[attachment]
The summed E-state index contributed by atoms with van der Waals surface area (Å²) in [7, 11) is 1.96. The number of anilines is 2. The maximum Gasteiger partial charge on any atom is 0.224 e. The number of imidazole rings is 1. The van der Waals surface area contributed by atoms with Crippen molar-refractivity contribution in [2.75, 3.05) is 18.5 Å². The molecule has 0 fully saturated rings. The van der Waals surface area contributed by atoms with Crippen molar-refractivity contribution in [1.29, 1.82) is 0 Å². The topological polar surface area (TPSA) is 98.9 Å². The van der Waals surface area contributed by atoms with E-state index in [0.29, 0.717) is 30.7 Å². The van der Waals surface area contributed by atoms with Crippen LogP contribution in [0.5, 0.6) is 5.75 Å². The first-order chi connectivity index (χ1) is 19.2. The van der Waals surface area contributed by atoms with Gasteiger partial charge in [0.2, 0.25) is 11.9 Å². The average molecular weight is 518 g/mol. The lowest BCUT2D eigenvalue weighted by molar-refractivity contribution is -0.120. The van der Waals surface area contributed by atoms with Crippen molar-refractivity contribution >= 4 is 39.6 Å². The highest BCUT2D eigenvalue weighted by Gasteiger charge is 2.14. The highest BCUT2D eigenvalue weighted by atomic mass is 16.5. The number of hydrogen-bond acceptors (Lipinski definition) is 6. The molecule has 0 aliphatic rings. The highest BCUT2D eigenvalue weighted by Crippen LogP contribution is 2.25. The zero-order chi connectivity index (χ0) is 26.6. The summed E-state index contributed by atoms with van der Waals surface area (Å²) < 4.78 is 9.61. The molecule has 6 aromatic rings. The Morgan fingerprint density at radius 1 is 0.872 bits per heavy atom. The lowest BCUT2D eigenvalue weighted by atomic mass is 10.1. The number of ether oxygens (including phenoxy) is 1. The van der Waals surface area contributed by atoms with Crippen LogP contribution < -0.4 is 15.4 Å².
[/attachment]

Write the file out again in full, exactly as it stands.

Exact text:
The summed E-state index contributed by atoms with van der Waals surface area (Å²) in [7, 11) is 1.96. The number of anilines is 2. The maximum Gasteiger partial charge on any atom is 0.224 e. The number of imidazole rings is 1. The van der Waals surface area contributed by atoms with Crippen molar-refractivity contribution in [2.75, 3.05) is 18.5 Å². The molecule has 0 fully saturated rings. The van der Waals surface area contributed by atoms with Crippen molar-refractivity contribution in [1.29, 1.82) is 0 Å². The topological polar surface area (TPSA) is 98.9 Å². The van der Waals surface area contributed by atoms with E-state index in [0.29, 0.717) is 30.7 Å². The van der Waals surface area contributed by atoms with Crippen LogP contribution in [0.5, 0.6) is 5.75 Å². The first-order chi connectivity index (χ1) is 19.2. The van der Waals surface area contributed by atoms with Gasteiger partial charge in [0.2, 0.25) is 11.9 Å². The average molecular weight is 518 g/mol. The lowest BCUT2D eigenvalue weighted by molar-refractivity contribution is -0.120. The van der Waals surface area contributed by atoms with Crippen molar-refractivity contribution >= 4 is 39.6 Å². The highest BCUT2D eigenvalue weighted by Gasteiger charge is 2.14. The highest BCUT2D eigenvalue weighted by atomic mass is 16.5. The number of hydrogen-bond acceptors (Lipinski definition) is 6. The molecule has 0 aliphatic rings. The highest BCUT2D eigenvalue weighted by Crippen LogP contribution is 2.25. The zero-order chi connectivity index (χ0) is 26.6. The summed E-state index contributed by atoms with van der Waals surface area (Å²) < 4.78 is 9.61. The molecule has 6 aromatic rings. The Morgan fingerprint density at radius 1 is 0.872 bits per heavy atom. The lowest BCUT2D eigenvalue weighted by atomic mass is 10.1. The number of ether oxygens (including phenoxy) is 1. The van der Waals surface area contributed by atoms with Crippen LogP contribution < -0.4 is 15.4 Å².